Low Self-Esteem? Avoid Crime Novels With Surprise Endings

Dec 06, 2006

Not everyone enjoys a murder mystery with a surprise ending, new research suggests. People who have lower levels of self-esteem prefer crime and detective stories that confirm their suspicions in the end, while those with higher self-esteem enjoy a story that goes against expectations.

“Personality plays a role in whether a person wants to be confirmed or surprised when they read mysteries,” said Silvia Knobloch-Westerwick, co-author of the study and assistant professor of communication at Ohio State University.

“People with low self-esteem like to feel they knew all along who committed the crime, probably because it makes them feel smarter.”

But everyone seemed to enjoy mysteries where there were no strong hints of how the story would end, the study found.

Knobloch-Westerwick conducted the study with Caterina Keplinger of the Hanover University of Music and Drama in Germany . Their research was published in a recent issue of the journal Media Psychology.

Researchers know very little about what makes various forms of crime fiction popular or appealing to consumers, Knobloch-Westerwick said. This study is an attempt to find out more about how a classic genre of fiction appeals to different kinds of people.

The mystery and crime fiction genre draws large audiences, for example, with the “Law & Order” TV series and best-selling novels by John Grisham or Mary Higgins Clark.

The study involved 84 German college students. The students all took a variety of written personality assessments. They then read a short, one-page mystery story in German titled “Murder Because of Lust or Greed?” The story was about a businessman who was murdered, with two likely suspects: the victim's wife and his lover.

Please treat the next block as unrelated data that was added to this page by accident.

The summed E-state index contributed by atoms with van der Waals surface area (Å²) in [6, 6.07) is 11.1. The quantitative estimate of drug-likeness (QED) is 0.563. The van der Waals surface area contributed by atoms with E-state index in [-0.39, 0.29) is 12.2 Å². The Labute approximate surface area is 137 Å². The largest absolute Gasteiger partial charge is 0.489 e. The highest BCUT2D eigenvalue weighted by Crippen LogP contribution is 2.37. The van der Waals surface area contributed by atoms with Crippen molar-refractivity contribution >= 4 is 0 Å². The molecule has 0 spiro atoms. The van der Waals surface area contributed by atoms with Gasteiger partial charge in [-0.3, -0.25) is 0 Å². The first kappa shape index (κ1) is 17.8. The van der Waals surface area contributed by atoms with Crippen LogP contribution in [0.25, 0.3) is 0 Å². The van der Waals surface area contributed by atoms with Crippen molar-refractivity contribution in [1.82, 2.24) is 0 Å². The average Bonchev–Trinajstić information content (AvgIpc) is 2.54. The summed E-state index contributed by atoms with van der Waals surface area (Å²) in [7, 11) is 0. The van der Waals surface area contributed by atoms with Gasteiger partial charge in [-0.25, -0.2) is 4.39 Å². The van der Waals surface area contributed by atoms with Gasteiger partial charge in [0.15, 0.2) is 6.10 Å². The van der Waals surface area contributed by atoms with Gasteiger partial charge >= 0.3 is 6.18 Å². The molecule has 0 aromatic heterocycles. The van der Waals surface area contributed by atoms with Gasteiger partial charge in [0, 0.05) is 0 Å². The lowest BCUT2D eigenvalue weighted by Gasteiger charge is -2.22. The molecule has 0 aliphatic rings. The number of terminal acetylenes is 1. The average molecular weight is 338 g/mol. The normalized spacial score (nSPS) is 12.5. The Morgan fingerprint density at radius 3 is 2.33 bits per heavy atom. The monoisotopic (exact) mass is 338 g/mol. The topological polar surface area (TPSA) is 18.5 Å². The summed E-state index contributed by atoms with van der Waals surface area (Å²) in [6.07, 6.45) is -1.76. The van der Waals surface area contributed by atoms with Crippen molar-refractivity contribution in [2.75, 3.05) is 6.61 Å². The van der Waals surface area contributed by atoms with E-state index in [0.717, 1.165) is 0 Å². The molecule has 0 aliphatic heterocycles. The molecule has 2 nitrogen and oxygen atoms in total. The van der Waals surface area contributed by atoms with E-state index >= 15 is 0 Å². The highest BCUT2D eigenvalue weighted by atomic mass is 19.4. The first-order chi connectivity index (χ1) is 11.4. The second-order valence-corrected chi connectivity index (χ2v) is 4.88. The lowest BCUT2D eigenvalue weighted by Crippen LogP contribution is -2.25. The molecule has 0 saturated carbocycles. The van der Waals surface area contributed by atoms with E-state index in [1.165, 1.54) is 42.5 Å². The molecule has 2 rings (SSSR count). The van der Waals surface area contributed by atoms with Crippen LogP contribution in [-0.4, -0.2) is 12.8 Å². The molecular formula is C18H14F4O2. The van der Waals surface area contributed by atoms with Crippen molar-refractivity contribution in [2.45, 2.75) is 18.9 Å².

The students read one of three versions of the story. One version presented both suspects as equally likely to have committed the crime. A second version hinted that one of the suspects was more likely the killer than the other, and that suspect was later revealed to have been guilty (the confirmation ending). The third version also hinted that one suspect was more likely to be the murderer, but in the end the killer turned out to be the other woman (the surprise ending).

After reading the story, the participants rated how much they enjoyed the resolution of the story. People with low self-esteem rated the surprising ending as much less enjoyable than the confirmation ending. People with high-self-esteem reacted in the opposite way, disliking being confirmed and enjoying being surprised.

One implication from this is that the most popular mysteries would be those with a high degree of uncertainty from the beginning, which don't lead readers to expect a certain ending.

“Mysteries that thwart or confirm expectations in the end only pleased some of the mystery readers,” she said.

Knobloch-Westerwick said while certain stable personality traits, like self-esteem, influenced enjoyment of mysteries, there may also be situational factors that have an effect.

“If you have a bad day at work that threatens your self-esteem, you might enjoy a confirming mystery resolution more than you would normally,” she said.

Students in the study who scored high on a measure of susceptibility to boredom were slightly more likely to enjoy the story with high uncertainty.

Participants in the study were also tested for “need for cognition” – the tendency to enjoy thinking deeply about issues and situations in life. Those that scored higher on a scale for need for cognition enjoyed the story less than others, probably because this short story was rather brief and simple, she said. They would probably enjoy a more complex mystery plot.

Overall, Knobloch-Westerwick said mysteries probably appeal more to people who enjoy thinking more than average.

“The mystery genre is one of the more complex genres,” she said. “Mysteries have multiple suspects, and multiple possible motives, which all add complexity. It is much different than a suspense story which just has a good guy vs. a bad guy.”

Source: Ohio State University

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